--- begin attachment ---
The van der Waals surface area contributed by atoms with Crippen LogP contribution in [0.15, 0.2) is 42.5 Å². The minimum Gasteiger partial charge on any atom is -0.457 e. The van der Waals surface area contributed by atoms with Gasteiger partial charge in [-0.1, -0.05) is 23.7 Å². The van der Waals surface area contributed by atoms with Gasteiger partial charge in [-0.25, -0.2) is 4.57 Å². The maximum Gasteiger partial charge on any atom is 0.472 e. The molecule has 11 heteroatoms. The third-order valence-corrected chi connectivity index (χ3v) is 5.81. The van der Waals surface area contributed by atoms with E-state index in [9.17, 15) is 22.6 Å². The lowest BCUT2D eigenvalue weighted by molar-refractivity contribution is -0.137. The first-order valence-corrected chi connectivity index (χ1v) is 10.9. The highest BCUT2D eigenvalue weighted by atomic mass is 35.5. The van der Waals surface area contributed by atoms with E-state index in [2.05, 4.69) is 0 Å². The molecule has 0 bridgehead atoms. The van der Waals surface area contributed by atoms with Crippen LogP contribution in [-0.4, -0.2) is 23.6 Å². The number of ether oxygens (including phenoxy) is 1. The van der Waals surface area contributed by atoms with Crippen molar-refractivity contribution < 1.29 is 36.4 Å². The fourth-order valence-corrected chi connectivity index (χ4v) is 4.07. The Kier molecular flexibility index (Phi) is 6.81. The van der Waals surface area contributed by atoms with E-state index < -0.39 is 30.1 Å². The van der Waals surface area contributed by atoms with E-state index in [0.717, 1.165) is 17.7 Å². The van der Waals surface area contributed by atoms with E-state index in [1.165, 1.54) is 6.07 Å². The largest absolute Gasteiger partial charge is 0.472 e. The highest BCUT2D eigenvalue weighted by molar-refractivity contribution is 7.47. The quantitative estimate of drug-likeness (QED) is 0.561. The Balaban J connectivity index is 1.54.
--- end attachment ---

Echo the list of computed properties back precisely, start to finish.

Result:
The van der Waals surface area contributed by atoms with Crippen LogP contribution in [0.15, 0.2) is 42.5 Å². The minimum Gasteiger partial charge on any atom is -0.457 e. The van der Waals surface area contributed by atoms with Gasteiger partial charge in [-0.1, -0.05) is 23.7 Å². The van der Waals surface area contributed by atoms with Gasteiger partial charge in [-0.25, -0.2) is 4.57 Å². The maximum Gasteiger partial charge on any atom is 0.472 e. The molecule has 11 heteroatoms. The third-order valence-corrected chi connectivity index (χ3v) is 5.81. The van der Waals surface area contributed by atoms with E-state index in [9.17, 15) is 22.6 Å². The lowest BCUT2D eigenvalue weighted by molar-refractivity contribution is -0.137. The first-order valence-corrected chi connectivity index (χ1v) is 10.9. The highest BCUT2D eigenvalue weighted by atomic mass is 35.5. The van der Waals surface area contributed by atoms with E-state index in [2.05, 4.69) is 0 Å². The molecule has 0 bridgehead atoms. The van der Waals surface area contributed by atoms with Crippen LogP contribution in [-0.4, -0.2) is 23.6 Å². The number of ether oxygens (including phenoxy) is 1. The van der Waals surface area contributed by atoms with Crippen molar-refractivity contribution < 1.29 is 36.4 Å². The fourth-order valence-corrected chi connectivity index (χ4v) is 4.07. The Kier molecular flexibility index (Phi) is 6.81. The van der Waals surface area contributed by atoms with E-state index < -0.39 is 30.1 Å². The van der Waals surface area contributed by atoms with E-state index in [0.717, 1.165) is 17.7 Å². The van der Waals surface area contributed by atoms with E-state index in [1.165, 1.54) is 6.07 Å². The largest absolute Gasteiger partial charge is 0.472 e. The highest BCUT2D eigenvalue weighted by molar-refractivity contribution is 7.47. The quantitative estimate of drug-likeness (QED) is 0.561. The Balaban J connectivity index is 1.54.